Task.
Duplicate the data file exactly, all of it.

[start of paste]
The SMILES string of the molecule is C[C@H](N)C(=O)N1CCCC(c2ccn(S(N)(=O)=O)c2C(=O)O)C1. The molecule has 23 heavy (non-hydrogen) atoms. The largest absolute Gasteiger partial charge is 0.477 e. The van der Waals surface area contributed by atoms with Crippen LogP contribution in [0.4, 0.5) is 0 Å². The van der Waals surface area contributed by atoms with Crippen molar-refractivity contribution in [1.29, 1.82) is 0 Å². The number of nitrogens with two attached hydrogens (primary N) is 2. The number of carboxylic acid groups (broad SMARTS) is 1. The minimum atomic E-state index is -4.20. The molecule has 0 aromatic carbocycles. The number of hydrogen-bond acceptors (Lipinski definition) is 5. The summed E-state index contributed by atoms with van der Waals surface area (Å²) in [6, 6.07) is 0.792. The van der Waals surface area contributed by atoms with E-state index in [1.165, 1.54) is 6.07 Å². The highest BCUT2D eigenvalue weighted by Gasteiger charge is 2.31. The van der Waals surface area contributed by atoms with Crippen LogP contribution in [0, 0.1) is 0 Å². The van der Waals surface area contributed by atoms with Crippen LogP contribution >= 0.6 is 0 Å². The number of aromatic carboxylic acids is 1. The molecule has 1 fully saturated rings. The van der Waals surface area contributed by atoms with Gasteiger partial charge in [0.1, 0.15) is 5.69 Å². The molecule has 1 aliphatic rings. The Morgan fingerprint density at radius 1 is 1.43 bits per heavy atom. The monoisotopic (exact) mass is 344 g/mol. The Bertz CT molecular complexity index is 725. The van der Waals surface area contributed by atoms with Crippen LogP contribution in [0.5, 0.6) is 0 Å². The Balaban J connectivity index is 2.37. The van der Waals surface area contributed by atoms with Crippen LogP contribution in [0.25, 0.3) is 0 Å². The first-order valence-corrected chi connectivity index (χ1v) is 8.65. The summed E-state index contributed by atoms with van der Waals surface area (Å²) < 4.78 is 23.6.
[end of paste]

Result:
The SMILES string of the molecule is C[C@H](N)C(=O)N1CCCC(c2ccn(S(N)(=O)=O)c2C(=O)O)C1. The molecule has 23 heavy (non-hydrogen) atoms. The largest absolute Gasteiger partial charge is 0.477 e. The van der Waals surface area contributed by atoms with Crippen LogP contribution in [0.4, 0.5) is 0 Å². The van der Waals surface area contributed by atoms with Crippen molar-refractivity contribution in [1.29, 1.82) is 0 Å². The number of nitrogens with two attached hydrogens (primary N) is 2. The number of carboxylic acid groups (broad SMARTS) is 1. The minimum atomic E-state index is -4.20. The molecule has 0 aromatic carbocycles. The number of hydrogen-bond acceptors (Lipinski definition) is 5. The summed E-state index contributed by atoms with van der Waals surface area (Å²) in [6, 6.07) is 0.792. The van der Waals surface area contributed by atoms with E-state index in [1.165, 1.54) is 6.07 Å². The highest BCUT2D eigenvalue weighted by Gasteiger charge is 2.31. The van der Waals surface area contributed by atoms with Crippen LogP contribution in [0, 0.1) is 0 Å². The van der Waals surface area contributed by atoms with Crippen LogP contribution >= 0.6 is 0 Å². The number of aromatic carboxylic acids is 1. The molecule has 1 fully saturated rings. The van der Waals surface area contributed by atoms with Gasteiger partial charge in [0.1, 0.15) is 5.69 Å². The molecule has 1 aliphatic rings. The Morgan fingerprint density at radius 1 is 1.43 bits per heavy atom. The monoisotopic (exact) mass is 344 g/mol. The Bertz CT molecular complexity index is 725. The van der Waals surface area contributed by atoms with Crippen LogP contribution in [0.5, 0.6) is 0 Å². The Balaban J connectivity index is 2.37. The van der Waals surface area contributed by atoms with Crippen LogP contribution in [0.25, 0.3) is 0 Å². The first-order valence-corrected chi connectivity index (χ1v) is 8.65. The summed E-state index contributed by atoms with van der Waals surface area (Å²) < 4.78 is 23.6.